Bo Burnham's Inside: The Content's Content
I can see them now. The opinionated social media threads. The pointless hot-takes spiraling further down into the eternal hellhole that is a modern-day Internet discussion. From “Is this even comedy?” to “This will change comedy forever!”, hyperbolic pronouncements similar to those sparked by Hannah Gadsby’s 2018 phenomenal special, Nanette. And just like with the Nanette-aftermath, those kinds of self-righteous, absolutist declarations seem completely irrelevant and— in the best of cases— utterly naive.
To politely get some of you to step down from your virtual soap-boxes: Yes, Bo Burnham’s new Netflix special Inside is, indeed, a COMEDY Special. And, like Nanette, it is funny. When it wants to be, that is. In fact, it's funnier than almost anything else available on Netflix's infinity wall of content right now. Particularly in the moments when it seems like it’s about to go off the rails: a primal scream during the “Jeff Bezos Theme Song”; a somewhat worrying and earnest confession of suicidal thoughts that devolves into expertly performed cynicism.
And, while it is truly a unique and successful artistic experiment, no— it won't change comedy forever.
A Comedy of Deconstruction
It does, however, follow in a tradition of comedic art-form deconstruction and meta-commentary that stretches back over half a century. Milton Berle in 1959 having an argument with himself from 10 years before about how much comedy had changed by then. The entirety of Andy Kaufman's work throughout the 70s and the 80s. Maria Bamford performing a whole special in front of her parents in their living room. Tig Notaro starting a somewhat improvised set by revealing she has cancer, talking about it for half an hour and somehow making it as poignant as it is incredibly hilarious. Of course, the aforementioned Nanette. Neal Brennan's brilliant standup/mental health exploration Three Mics. Tim Heidecker's caustic An Evening with Tim Heidecker. Demetri Martin's ultra-introspective Overthinker. James Acaster's reality blurring Repertoire. Chelsea Peretti's One of the Greats. And that's just to name some of the more recognizable ones.
Burnham's Inside, however, stands out from the rest for a few reasons:
- It was filmed over the course of a year, so it's not so much a live standup set as it is a "lived in" solo variety show.
- It was completely created in what appears to be total isolation.
- It is predominantly musical in nature.
All of which works to the now 30-year-old- comedian's advantage, as he manages to transition from contemporary societal critique which is at times personal (the frustrations of Facetiming with your mom, awkwardness of sexting), at times global (social media/influencer culture, toxicity of modern capitalism), to having what seems like an all-too-real mental breakdown, while giving us a behind-the-scene style documentary glimpse of how he's putting it all together as he's showing us the end product itself.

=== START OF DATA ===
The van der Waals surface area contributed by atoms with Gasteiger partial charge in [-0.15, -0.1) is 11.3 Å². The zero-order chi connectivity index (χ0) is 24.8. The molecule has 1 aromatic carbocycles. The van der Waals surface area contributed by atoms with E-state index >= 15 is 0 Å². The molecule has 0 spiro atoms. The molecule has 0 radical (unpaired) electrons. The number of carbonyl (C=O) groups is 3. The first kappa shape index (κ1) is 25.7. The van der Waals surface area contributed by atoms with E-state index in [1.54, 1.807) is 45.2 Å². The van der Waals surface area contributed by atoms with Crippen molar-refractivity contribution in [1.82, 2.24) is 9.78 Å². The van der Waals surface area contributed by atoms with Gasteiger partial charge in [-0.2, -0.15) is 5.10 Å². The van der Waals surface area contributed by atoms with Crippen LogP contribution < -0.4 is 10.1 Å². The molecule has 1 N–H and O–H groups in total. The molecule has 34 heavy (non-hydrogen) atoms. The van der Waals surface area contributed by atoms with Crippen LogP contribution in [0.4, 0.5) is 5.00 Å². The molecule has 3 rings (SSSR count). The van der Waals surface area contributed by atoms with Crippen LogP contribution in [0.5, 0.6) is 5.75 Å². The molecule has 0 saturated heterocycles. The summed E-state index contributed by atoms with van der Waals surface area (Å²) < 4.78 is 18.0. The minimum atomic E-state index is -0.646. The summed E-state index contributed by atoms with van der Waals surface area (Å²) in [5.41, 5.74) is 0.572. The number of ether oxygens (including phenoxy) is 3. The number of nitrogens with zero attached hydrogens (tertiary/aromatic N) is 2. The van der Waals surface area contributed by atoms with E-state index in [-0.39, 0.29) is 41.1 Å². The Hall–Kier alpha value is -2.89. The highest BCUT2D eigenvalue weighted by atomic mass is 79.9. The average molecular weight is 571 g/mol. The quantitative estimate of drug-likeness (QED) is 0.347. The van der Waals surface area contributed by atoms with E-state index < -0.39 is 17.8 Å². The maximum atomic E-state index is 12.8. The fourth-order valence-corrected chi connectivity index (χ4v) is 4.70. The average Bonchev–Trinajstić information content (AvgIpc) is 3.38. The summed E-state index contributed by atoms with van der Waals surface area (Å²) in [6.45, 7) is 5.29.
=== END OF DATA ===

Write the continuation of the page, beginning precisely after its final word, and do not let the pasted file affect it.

Burnham, who of his own admission had quit performing live comedy five years ago as a result of increasingly common panic attacks on stage, still seems to be struggling with mental health. He's now, however, arrived at a level of artistic and personal maturity to deal with it in a more profound and responsible way, all the while staying true to an even more refined yet sarcastic comedic voice his fans have been familiar with since he first became a YouTube sensation playing self deprecating songs from his bedroom in his late teens.
Emotional Extension Chords
On a purely technical level, Inside is no less impressive. In fact, as far as DIY entertainment goes, this feels like a solid contender for the gold standard. Burnham's 2018 feature debut, Eighth Grade, had already showcased his ability as a writer/director. It seems fair to assume that his interest for the more practical aspects of filmmaking were heightened during that experience.
The interstitials of him playing with light settings, messing up song takes and watching himself on his computer screen during the editing process are fascinating and indicative of a somewhat obsessive artist committed to a vision which evolves in real-time as he moves from section to section of the production process— as well as adding to the overall narrative structure of the entire piece.
Apart from being obviously parodic and satirical in nature, the music is at times as well produced and as catchy as any high-profile pop or R&B album on the Billboard Hot 100. It's as if The Lonely Island had a significantly lower production budget, but a sharper lens pointed towards society's troubles, as well as towards the somewhat troubled mind of one of the most deep-thinking entertainers of the YouTube generation.
Despite having barely any direct references to the coronavirus pandemic, Inside is also a discerning reflection of the specific moment we've been going through collectively this last year and a half. It delves into how isolation—both physical and mental— can take a tremendous toll on our psyche. With an intentionally corny little ditty towards the end of the 90-minute runtime, he illustrates how— as much as the internet gives us the possibility to reach out to those we love and find our tribes— it's also a place that can fuel our anxieties and lead us down an insatiable path of self-destruction.
The word "masterpiece" gets thrown around a lot when describing the works which, while not without merits, are sometimes more derivative and shallow than their proponents are willing to admit. In the case of Burnham’s latest outing, however, this overused term would not be an exaggeration, as it possesses a level of artistic intellect and commitment which— while it won’t completely alter the course of comedy as a whole— will certainly leave an indelible mark in the history of the art form.
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